Patients key to advancing cancer treatment through clinical research
A 2008 study in the Journal of Clinical Oncology showed that when patients were asked to participate in a cancer research study, 75% agreed. And yet nationwide, only 3% to 5% of adult cancer patients participate in clinical trials. Clinical trials are essential to the discovery of new cancer treatments. So why do so few patients participate? We talked with Maha Hussain, M.D., associate director of clinical research at the University of Michigan Comprehensive Cancer Center, to learn more.
Q: can you explain what a clinical trial is?
A: A clinical trial is a research study in which patients partner with physicians to find better ways to improve cancer treatment or outcomes. Each trial attempts to answer a scientific question relevant to the care of the patient. Broadly speaking, studies seek better ways to prevent cancer, to diagnose cancer early, to treat it better, or to improve quality of life by reducing pain and other cancer-related symptoms.
Q: Why should a patient participate in a clinical trial?
A: There are many situations where there is no standard treatment available or it doesn't work well. Unless there's a partnership between doctors and patients, the status quo of poor outcomes will continue forever. Curing testicular cancer in younger men is now possible because patients were part of early phase clinical trials that showed certain drugs worked well. This is also true for breast cancer and several other adult and childhood malignancies. Unless we investigate new treatments in clinical trials, there will not be better treatment.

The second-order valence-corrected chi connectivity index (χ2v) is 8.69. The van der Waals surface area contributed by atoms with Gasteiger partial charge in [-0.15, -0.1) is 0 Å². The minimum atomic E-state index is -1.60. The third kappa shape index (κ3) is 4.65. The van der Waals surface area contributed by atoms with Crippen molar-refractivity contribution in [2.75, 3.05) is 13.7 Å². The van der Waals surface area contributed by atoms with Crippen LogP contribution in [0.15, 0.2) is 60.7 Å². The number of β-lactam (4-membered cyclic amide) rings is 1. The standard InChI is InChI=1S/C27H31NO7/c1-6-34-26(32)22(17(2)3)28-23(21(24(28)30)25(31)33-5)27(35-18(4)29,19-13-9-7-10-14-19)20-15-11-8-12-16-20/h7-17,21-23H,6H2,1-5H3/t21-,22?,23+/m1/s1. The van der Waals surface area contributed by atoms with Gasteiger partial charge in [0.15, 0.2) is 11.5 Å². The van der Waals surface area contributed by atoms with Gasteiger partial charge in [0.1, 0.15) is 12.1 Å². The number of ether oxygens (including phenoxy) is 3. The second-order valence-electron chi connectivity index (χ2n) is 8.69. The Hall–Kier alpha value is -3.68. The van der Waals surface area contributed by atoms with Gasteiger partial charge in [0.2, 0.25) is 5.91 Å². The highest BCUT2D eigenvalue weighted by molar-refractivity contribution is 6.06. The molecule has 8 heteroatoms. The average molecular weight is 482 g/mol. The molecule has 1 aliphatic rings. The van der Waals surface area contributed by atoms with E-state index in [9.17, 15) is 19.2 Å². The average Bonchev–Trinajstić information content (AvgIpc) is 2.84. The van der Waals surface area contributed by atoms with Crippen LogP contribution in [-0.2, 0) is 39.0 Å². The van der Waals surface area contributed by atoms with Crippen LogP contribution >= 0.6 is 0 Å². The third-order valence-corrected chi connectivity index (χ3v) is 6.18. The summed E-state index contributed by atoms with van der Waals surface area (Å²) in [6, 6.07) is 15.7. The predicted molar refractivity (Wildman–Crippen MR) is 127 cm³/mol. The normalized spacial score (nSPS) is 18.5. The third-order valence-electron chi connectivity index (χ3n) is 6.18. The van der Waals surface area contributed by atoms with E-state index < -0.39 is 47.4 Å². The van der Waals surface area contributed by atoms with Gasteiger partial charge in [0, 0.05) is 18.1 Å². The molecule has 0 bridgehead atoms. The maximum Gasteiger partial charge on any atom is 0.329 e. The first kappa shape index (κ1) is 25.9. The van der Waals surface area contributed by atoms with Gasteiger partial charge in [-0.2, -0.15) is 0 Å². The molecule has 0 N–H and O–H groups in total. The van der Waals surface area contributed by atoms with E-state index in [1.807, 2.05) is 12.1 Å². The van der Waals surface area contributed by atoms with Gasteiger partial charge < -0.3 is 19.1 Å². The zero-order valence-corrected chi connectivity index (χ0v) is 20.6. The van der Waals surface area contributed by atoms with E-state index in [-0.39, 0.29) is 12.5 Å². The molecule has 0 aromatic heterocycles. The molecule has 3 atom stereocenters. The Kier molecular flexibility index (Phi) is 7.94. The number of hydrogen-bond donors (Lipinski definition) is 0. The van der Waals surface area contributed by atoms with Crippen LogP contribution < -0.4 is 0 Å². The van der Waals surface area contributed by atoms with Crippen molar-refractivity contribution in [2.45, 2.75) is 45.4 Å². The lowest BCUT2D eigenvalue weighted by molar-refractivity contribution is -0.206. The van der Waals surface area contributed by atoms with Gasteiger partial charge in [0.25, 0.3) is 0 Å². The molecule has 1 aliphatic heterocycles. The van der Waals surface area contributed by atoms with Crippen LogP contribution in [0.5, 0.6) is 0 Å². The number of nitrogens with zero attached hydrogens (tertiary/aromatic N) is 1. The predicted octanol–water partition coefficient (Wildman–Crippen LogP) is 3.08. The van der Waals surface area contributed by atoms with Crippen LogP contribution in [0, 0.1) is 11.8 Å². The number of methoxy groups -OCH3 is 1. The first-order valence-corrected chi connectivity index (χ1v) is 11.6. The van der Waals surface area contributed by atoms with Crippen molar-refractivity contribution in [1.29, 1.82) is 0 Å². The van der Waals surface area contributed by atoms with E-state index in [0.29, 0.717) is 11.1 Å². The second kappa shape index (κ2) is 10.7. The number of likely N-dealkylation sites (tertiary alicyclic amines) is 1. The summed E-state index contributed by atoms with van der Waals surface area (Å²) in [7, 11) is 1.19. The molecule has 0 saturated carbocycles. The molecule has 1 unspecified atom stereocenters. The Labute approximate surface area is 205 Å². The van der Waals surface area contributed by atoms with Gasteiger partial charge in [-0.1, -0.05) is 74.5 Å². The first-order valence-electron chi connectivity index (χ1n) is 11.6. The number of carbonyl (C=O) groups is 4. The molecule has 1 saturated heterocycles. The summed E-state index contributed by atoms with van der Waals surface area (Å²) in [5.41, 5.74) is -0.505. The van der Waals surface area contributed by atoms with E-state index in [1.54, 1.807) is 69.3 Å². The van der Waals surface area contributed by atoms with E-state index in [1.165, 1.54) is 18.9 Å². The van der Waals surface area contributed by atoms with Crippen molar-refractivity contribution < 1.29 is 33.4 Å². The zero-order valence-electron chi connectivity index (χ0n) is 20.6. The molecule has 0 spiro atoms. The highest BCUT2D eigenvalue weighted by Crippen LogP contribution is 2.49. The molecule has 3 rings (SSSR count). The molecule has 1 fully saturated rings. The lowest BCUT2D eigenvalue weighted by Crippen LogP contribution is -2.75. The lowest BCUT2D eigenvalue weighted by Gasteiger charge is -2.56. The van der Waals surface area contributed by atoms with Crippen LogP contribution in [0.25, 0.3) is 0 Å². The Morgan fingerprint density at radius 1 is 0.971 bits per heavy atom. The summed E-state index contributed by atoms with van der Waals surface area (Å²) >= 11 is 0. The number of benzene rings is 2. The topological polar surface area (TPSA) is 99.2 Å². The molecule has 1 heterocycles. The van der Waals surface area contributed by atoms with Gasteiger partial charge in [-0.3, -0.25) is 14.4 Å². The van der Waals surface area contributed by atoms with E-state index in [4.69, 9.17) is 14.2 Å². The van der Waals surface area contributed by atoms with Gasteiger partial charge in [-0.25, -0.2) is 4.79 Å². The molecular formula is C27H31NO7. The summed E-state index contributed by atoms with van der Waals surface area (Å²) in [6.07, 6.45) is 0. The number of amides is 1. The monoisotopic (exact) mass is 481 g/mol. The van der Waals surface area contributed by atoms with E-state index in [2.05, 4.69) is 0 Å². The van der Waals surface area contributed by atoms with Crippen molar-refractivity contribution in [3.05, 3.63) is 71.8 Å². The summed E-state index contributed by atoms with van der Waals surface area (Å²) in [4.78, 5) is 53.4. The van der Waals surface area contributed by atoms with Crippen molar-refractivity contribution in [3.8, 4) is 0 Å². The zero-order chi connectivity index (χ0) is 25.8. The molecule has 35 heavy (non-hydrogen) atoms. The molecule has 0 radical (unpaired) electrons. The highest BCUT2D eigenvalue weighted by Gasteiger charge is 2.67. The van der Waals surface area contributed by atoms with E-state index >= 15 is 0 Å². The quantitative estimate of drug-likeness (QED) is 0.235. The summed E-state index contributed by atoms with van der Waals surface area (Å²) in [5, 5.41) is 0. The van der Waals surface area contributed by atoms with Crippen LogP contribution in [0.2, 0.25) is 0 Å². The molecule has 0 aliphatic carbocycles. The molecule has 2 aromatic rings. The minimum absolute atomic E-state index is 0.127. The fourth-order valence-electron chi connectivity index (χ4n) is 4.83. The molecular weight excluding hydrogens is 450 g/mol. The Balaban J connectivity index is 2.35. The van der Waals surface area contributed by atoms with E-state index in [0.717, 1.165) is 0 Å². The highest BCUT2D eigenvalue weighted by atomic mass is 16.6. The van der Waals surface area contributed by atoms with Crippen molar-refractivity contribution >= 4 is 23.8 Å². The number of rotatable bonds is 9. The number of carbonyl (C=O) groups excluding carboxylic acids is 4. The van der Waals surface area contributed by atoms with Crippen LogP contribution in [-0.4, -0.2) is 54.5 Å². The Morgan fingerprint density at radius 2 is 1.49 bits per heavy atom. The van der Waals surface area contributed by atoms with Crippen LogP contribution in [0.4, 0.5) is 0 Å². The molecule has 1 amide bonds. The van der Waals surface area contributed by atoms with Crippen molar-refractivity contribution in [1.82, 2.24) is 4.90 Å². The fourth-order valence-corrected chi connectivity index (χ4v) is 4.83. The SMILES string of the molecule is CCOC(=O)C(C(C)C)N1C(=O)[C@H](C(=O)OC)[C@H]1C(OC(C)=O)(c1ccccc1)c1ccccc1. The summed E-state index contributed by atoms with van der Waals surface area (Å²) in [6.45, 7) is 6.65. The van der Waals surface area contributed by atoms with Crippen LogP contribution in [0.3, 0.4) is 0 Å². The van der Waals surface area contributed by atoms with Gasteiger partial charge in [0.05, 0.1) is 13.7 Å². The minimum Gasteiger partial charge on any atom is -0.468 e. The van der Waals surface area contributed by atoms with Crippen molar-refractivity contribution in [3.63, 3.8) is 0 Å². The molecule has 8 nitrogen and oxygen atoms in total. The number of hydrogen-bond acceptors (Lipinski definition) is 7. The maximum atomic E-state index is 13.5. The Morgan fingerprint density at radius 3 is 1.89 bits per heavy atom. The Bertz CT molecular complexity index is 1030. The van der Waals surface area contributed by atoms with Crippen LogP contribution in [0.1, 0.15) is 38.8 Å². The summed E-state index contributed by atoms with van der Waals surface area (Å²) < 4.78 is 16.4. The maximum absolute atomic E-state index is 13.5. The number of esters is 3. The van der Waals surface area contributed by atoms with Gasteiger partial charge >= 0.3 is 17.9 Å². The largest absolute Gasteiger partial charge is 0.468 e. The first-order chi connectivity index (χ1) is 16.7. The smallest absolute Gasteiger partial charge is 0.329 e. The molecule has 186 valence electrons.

Q: Why don't more patients participate?
A: There are several factors, including the availability of clinical trials where patients are getting their cancer care as well as the willingness of a patient's physician to offer a clinical trial as part of the overall care. Patients may have concerns about the toxicity or cost of participating in a research study. Also, some people are worried that they may be used as guinea pigs. That is certainly not the case. Patients are equal partners in the whole process.
Q: What about patient safety?
A: All clinical trials are reviewed -- from start to finish -- by the Institutional Review Board. That's a group of doctors, healthcare professionals and community members who review every clinical trial to ensure that it is safe for patients, well-designed, legal and ethical. The treating physician will offer patients the option to participate in a study if an early assessment shows that he or she is likely to be eligible. The patient is then provided with an informed-consent form, which is a document that explains everything that can possibly happen during the trial. This is discussed very carefully with the patient and he or she is advised to read it carefully, take it home, think about it some more and discuss it with family. Patients do not have to make a decision on the spot about participating in a research study. Patients who participate in studies are carefully monitored by their physicians. If any issues arise, patients are encouraged to call their health-care team -- day or night. Additional care as part of the study is based on how well patients are tolerating the intervention. If a study drug proved to be too toxic, it would be halted or changed to ensure patient safety. We, as doctors, take our responsibility for patients' safety very seriously.